The Pleasant (and not so pleasant) Surprises of Outside Lands 2010


Due to my complete and utter naivety, I’m often surprised by things that others would, without thought, assume common. The Outside Lands Festival was no exception (though there were the predictable, truly memorable performances from Phoenix, The Soft Pack and Gogol Bordello that are deserving of 2000 words each). These are the surprises I incurred over the weekend at Golden Gate Park in San Francisco, whether they be surprises to you when you read them or not. Organized chronologically, as the world unfolded.

Surprises of YAY! (These are the good kind)

Chase Bank

If it’s possible to expect a surprise, I expected the first one to come from a relatively small act. Someone with a 1 o’clock slot that I’d never heard of. I didn’t make it that far before numero uno. Before I could catch one band, I was drawn to the mystical allure of the Chase Lounge Tent (disclaimer: they are not paying me…..yet), with its central location, shiny white couches and inviting formaldehyde scent. In the tent (which was mostly for members of the media and bigwigs): free Napa wine, free Heineken, free food from some of the festival’s highly touted local vendors and absolutely no crowds/lines. Sure, the media’s invite was probably just a ploy to get me to do the exact thing I’m doing right now; I could care less, I shill away. Free whatever you want all weekend- that’s worth a month’s work some places. Yea, they’re being accused of assisting mountain top removal in West Virginia, and sure they’re new under tighter scrutiny under the nation’s new financial legislation, but, my business sense tells me that this going to get them places. I’m going to talk continuously about Chase to anyone who doesn’t want to hear about ‘em until next year.

Pretty Lights /Bassnectar

After my unexpected detour, I easily found my first “How had I not heard of these guys?” moments.  First, it was Pretty Lights. The electronic duo slyly produced a killer mix of hip-hop, synth notes, funk and soul, blending each sound with the other to render them anew. “Listen for the sample of Player’s Club,” my friend told me. I could not find it, but I was happy to know it was there. As with all DJs that I end up appreciating (not many)-  watching the crowd watch the man behind the 10 foot DJ booth was what got me awkwardly swaying my whiter-than-white head. That would have been enough DJ in the day for me had it not been for the fact that at least 6 people, in succession, told me to check out Bassnectar. I’ve had enough I said, let me listen to instruments and amps. I was wrong. Why the eff had no one told me about this guy before?! I had no idea a thumping bass could get me all wiled up; I knew it got other people all mimbly-jimbly, but I thought I was immune. I wish I had a proper way to describe the sonic orgy that is Bassnectar, but this will do: The most telling moment of the show was when the power was cut in the middle of third song. Before the music cut, the crowd of 10 behind me literally looked as if they were about to pass out solely from over-sensation. When the power was dropped I saw no relief to be away from the extreme sensation the beats were causing and they complained that they “paid the [75$ dollar one day fee] just to see Bassnectar.” They didn’t leave, neither did anyone else. They’d come too far to not experience orgasm by Bassnectar. And they were rewarded properly 15 minutes later when the San Francisco-based beatmaker called out, “They’re going to give us more time,” and slipped right back into the seducing of the arm-waving, heavily induced throng. And it was beautiful.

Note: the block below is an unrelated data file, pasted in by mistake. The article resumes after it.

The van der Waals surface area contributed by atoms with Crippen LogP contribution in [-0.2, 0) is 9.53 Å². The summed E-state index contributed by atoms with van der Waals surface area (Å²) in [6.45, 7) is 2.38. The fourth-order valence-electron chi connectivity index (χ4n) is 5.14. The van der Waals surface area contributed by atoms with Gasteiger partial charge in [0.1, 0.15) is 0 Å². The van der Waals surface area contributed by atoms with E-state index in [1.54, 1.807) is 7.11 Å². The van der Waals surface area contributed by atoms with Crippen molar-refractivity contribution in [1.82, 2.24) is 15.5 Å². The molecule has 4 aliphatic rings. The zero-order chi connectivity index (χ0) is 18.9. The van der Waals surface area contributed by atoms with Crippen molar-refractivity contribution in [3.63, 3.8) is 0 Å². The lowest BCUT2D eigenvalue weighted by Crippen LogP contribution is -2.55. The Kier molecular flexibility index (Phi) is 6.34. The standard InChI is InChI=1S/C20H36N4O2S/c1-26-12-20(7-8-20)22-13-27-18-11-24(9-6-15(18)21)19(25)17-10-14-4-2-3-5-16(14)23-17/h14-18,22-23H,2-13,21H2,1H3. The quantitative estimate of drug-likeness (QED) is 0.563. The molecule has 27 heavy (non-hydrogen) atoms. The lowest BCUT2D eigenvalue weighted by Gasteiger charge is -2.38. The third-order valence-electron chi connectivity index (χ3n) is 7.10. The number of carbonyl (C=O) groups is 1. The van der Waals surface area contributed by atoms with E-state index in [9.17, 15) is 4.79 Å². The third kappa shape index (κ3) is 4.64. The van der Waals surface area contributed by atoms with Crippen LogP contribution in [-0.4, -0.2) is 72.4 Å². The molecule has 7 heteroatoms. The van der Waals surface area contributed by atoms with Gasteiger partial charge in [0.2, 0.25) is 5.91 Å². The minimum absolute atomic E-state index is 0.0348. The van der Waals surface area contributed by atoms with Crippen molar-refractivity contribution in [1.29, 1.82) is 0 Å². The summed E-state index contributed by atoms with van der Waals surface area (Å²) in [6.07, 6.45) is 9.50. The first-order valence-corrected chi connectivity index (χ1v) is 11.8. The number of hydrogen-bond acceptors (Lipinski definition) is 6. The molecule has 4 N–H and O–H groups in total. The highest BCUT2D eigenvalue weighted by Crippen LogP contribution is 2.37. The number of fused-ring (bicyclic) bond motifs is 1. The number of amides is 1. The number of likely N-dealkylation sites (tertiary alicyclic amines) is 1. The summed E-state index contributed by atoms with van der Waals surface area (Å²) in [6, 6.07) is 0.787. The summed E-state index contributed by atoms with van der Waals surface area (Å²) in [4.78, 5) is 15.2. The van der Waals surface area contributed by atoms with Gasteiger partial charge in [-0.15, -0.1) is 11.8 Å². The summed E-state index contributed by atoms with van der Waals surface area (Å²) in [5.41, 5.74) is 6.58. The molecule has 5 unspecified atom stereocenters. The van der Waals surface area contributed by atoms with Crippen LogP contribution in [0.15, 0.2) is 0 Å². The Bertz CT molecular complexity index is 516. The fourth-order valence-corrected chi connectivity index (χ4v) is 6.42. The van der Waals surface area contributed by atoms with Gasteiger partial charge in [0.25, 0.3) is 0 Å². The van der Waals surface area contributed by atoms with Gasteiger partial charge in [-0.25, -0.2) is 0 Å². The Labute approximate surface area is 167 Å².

My Morning Jacket

Every time. And I never learn. I was surprised not by their set but by the fact that I always forgot that they’re going to leave me standing, dancing and wanting more. I miss you already MMJ.

Local Eats

Apparently, last year I only had the food that looked like it was local but was, in fact, only refrigerated. This year I went after food only after confirming that the people that made it cared what it tasted like…and I was happily, and repeatedly, rewarded. Thank you Earthly Delights.

Mayer Hawthorne and The County

You guys’ll be stars. I would say wait and see but I’m sure you already sense that. Any doubters should have seen the hands rain down during “I Wish It Would Rain”.

Damian “Jr. Gong” Marley and Nas